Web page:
Back in 1974, sociologist Robert Martinson reviewed the research and concluded that "nothing worked" when it came to rehabilitating offenders. Then, in the mid-1990s, when fears about rising juvenile crime rates were at their peak, John DiIulio of Princeton predicted an onslaught of teens in trouble with the law, whom he dubbed "super-predators," creating a toxic political environment for those who knew from experience that youth in the justice system were overwhelmingly capable of positive change and rehabilitation.
Martinson and DiIulio were wrong. Most importantly, Martinson's research was flawed, and he admitted his errors in print. [For this history and much more, see "Juvenile Justice: Lessons for a New Era."]
But the myths remain -- and they get in the way of our ability to take advantage of new, evidence-based treatments that are exceptionally effective.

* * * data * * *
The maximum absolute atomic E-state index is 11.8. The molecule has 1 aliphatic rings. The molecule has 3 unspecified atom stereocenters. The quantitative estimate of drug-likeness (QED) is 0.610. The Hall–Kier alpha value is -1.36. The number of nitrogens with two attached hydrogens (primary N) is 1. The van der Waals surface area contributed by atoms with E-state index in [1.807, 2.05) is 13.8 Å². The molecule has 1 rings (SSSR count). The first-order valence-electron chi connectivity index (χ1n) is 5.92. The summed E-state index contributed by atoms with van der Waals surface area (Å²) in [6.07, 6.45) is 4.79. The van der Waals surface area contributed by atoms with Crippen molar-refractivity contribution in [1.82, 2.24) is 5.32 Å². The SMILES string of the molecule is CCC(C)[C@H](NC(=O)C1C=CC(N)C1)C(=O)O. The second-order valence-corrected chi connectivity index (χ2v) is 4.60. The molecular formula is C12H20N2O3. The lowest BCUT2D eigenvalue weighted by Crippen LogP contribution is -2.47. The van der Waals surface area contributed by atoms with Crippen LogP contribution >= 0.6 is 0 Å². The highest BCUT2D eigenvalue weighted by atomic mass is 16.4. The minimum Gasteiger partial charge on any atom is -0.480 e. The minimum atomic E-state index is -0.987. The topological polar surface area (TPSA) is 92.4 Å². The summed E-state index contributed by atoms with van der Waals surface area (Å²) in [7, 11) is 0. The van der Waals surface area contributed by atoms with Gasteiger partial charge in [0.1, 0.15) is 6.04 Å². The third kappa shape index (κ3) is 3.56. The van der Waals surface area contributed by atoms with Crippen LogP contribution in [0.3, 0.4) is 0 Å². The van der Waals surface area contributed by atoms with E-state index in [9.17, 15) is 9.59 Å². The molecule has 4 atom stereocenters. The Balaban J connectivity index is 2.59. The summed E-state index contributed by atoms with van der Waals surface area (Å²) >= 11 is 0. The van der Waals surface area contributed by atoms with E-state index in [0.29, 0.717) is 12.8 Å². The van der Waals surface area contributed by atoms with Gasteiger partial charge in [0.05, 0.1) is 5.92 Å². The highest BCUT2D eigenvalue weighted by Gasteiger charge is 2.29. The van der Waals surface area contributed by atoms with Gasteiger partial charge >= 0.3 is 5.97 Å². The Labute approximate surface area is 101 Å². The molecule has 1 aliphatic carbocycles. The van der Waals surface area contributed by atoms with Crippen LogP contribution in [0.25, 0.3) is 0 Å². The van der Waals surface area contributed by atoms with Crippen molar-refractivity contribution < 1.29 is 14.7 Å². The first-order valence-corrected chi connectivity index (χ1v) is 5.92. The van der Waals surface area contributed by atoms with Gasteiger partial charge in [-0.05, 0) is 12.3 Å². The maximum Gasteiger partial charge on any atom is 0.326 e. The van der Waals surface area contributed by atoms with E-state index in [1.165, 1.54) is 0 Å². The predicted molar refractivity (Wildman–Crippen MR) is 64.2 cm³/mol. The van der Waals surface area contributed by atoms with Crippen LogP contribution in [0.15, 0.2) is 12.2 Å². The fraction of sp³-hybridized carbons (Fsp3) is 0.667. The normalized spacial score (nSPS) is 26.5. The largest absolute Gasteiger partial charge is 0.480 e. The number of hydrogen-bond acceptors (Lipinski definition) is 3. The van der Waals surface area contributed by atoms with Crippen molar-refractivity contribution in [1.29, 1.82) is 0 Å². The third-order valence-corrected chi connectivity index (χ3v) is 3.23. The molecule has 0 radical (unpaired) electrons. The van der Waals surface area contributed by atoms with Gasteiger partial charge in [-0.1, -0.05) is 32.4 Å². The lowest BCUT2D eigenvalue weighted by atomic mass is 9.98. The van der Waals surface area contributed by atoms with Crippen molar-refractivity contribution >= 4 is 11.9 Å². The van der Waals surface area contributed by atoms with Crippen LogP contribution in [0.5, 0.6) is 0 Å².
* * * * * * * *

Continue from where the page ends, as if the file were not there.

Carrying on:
So argues Dr. Howard Liddle, of the Center for Treatment Research on Adolescent Drug Abuse (CTRADA) at the University of Miami, in the brief video below:
I interviewed Dr. Liddle in May 2011 at the Reclaiming Futures Leadership Institute held in Miami. What I found most powerful in our conversation: his observation that the biggest barrier for therapists and agencies adopting evidence-based treatments for adolescents is lack of hope. Buy into the myths that teens can't or won't change, and the game's already lost.
Hold onto hope -- believe that young people and their families can change -- and you can be extremely successful at implementing evidence-based treatment. He's not saying you should have rose-colored glasses, or that optimism by itself is enough. You still need to be realistic about how much change you can accomplish, you need excellent training and clinical supervision, and you need an effective, family-focused intervention.
But without hope? You may as well pack up your bags and go home.
Related Post: Strength-Based Focus, Positive Youth Development and Rekindling Hope.
Updated: February 08 2018